Ontario taxpayers received a painful dose of honesty from the Ontario Teachers’ Pension Plan President and CEO Jim Leech last week as he admitted the funding formula is broken beyond repair and that “revolutionary” changes to pensions are needed.Here are the five questions asked to Jim Leech by he Hamilton Spectator:
Leech spoke at a fundraiser in Hamilton on Thursday, after a decidedly brutal assessment of the Teachers’ Plan in the Hamilton Spectator the day before.
Leech pointed out that the plan’s current formulas were based on a 1970 actuarial report that assumed teachers would work for 27 years and retire for 20. As of 2012 teachers are indeed working for 27 years, but they are retiring for 30.
“There is no defined benefits plan ever conceived that you would draw from much longer than you paid in,” he said. “It mathematically doesn’t work.”
Documents released this month by the OTPP reveal that the fund had a $45.49 billion deficit as of the end end of 2011.
Previous statements had listed the fund deficit variously at $17 billion (2010), and $5.2 billion (2011). New accounting rules known as “pension relief smoothing” allowed funds to restate the true losses from 2008 by amortizing them over 5 years. This has tended to hide deficits from view.
The OTPP is recognized as one of the most successful plans in the world, with the highest 10-year returns worldwide, according to CEM Benchmarking. The fund earned an 11.2% return in 2011. Despite these outstanding returns, Leech admitted the fund has had a yearly shortfall for the past 10 years, because benefit payments drastically outrun contributions. He joined the pension fund in 2001 and has been President since 2007.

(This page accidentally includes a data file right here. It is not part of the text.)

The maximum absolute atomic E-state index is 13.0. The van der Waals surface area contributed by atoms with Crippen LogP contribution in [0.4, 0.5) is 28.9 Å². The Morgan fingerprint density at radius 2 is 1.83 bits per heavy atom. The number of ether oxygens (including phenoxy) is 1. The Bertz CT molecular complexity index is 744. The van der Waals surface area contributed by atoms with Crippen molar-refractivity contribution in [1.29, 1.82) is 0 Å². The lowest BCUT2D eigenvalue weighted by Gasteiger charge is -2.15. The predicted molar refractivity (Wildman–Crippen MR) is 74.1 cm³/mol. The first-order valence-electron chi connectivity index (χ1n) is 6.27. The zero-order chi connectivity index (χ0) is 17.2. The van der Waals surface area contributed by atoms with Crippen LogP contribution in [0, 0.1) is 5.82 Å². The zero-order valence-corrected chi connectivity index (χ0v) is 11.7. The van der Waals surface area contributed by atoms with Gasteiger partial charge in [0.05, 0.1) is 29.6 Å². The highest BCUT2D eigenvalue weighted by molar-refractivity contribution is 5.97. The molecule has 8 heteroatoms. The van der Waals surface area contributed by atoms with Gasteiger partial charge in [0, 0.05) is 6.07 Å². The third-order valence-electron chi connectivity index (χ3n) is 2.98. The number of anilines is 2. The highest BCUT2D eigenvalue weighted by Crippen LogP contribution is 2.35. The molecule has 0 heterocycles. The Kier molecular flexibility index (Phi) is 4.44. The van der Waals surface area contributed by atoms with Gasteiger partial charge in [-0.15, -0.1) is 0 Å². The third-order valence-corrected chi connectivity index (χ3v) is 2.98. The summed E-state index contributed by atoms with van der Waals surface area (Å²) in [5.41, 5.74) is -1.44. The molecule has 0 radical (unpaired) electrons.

“There are now 1.5 working teachers for every retiree,” explained Leech. “In 15-20 years it will be 1:1. It was 10:1 in 1970 and 4:1 in 1990. As the signs came in that the assumptions were wrong, the change weren’t made.”
Pension contributions may vary, but benefits are guaranteed for life by taxpayers, in partnership with the fund. Leech suggested that solutions might include a change in the indexing of pensions and an adjustment to retirement ages.
The current Ontario budget recommendations make no mention of taxpayer’s liability for the fund, or other public sector funds such as the Ontario Municipal Employees Retirement (OMERS) fund, which recently declared their accumulated deficit as $9.2 billion. OMERS members have seen their contributions (matched by taxpayers) increase from 4% in the 1970s and 5.5 - 6.5% from 1978 to 2010, to as high as 14% today.